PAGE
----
Let us avoid muddling things up

The Constitution (Declaration of Community) (Temporary Provisions) Bill

« In its Explanatory Memorandum, the Bill limits the application of the proposed remedy ‘to the next general elections’ only ‘pending the subsuming of the Best Loser System in a different method of allocating additional seats’. Why should the Members of the National Assembly be made to endorse such a blank cheque commitment without any public mandate and tie their hands for the future? Far from defusing and permanently resolving the human rights issue of non eligibility of candidates, who refuse to declare their community, to participate in general elections, it allows this Damocles sword to remain hanging over Mauritius’ human rights record… »

The Constitution (Declaration of Community) (Temporary Provisions) Bill is to be tabled in the National Assembly on Friday 4th July. In a pre-scripted scenario, limited interventions principally by political leaders are expected followed presumably by a vote.

The 4th of July which is the Independence Day of the United States represents a symbol of freedom from Colonialism and a hallmark of democracy and the unalienable rights of the people, in the world. Yet, it is a let-down that after all the hype, the Bill which is one of the outcomes of the protracted discussions which have monopolised the attention of Government and the Opposition and the country for more than three months, has, apart from being posted online on the National Assembly website last week, not been officially communicated and explained in a spirit of transparency to the general public and the people.

After all the heightened build up regarding the urgency of addressing the censure of the United Nations Humans Rights Committee, it would have been logical and in order for the proposed remedy to be made available for public comment. It seems that this is not going to be so. Is the debate going to be the preserve of a handful of political leaders, two of whom have already discussed and agreed on the final text?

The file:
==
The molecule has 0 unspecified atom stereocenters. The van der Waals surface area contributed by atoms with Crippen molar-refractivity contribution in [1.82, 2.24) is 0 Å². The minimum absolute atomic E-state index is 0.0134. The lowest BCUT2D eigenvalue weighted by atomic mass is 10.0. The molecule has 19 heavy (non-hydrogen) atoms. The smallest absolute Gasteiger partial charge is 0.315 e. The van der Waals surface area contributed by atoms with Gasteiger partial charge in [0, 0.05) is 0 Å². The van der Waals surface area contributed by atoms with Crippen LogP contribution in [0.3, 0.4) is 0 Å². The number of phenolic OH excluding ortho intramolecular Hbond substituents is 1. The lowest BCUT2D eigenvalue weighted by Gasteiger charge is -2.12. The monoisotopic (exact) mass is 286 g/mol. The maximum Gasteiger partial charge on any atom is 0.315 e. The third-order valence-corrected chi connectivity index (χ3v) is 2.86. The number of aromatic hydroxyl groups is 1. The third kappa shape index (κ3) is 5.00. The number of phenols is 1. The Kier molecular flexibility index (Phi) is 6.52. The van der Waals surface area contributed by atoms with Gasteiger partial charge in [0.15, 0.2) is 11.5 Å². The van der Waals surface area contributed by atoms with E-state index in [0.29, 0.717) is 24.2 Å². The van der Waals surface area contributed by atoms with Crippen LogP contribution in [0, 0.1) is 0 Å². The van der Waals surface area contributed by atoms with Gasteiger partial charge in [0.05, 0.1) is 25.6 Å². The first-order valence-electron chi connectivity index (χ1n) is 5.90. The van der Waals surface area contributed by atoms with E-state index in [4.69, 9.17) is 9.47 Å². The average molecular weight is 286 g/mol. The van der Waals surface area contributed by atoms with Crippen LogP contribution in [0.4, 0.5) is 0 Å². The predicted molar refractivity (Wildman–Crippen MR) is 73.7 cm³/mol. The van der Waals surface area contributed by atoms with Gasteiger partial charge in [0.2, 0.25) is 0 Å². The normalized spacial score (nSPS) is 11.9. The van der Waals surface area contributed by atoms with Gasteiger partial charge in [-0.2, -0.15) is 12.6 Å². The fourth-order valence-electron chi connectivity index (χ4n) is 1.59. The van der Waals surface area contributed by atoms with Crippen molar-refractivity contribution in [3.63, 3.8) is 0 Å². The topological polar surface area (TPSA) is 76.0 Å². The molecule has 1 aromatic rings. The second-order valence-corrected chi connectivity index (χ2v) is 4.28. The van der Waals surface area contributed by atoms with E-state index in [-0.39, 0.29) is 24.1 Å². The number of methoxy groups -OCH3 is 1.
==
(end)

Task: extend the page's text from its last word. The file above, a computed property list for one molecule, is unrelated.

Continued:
An examination of the draft Bill calls for inter alia the following comments and questions. The remedy being proposed allows a candidate the option to ‘elect not to declare the community to which he belongs’. If the candidate ‘does not make such a declaration’, it is implicit that he will now be allowed to participate in the elections. However, there is a built-in penalty for opting as a Mauritian not to declare the prescribed community he belongs to. Thus, the Bill ‘decrees’ in Article 4 (2) (a) that a candidate who does not declare the community to which he belongs to ‘shall be deemed to have opted not to be considered for the purpose of the allocation of additional seats’ pursuant to the First Schedule to the Constitution ‘and no additional seat shall be allocated to him’.

On the one hand, we are repeatedly told that the prime intent is to do away with communalism in the country but in reality, the Bill penalises the candidate who opts by not declaring his community to take a stand against communalism, by denying him the right to benefit from the allocation of additional seats.

When a candidate stands for election in a democracy, should he not benefit from all options available in the prevailing electoral system, to get elected?

Why should he, from the outset, be debarred from the Best Loser System (BLS) prescribed in the First Schedule of the Constitution whose computation we know is based on communal classification, even if the number of votes obtained by him at the general elections qualifies him as a ‘Best’ Loser?

Is it not important in the context of the BLS that the notion of ‘Best Loser’ i.e. having the highest vote tally after the elected in the Best Loser System, is not muted? Where it is convenient, the rules governing the BLS are already being tweaked in the proposed Bill.

Thus, Article 4 (2) (b) of the Bill aimed at remedying the situation stipulates that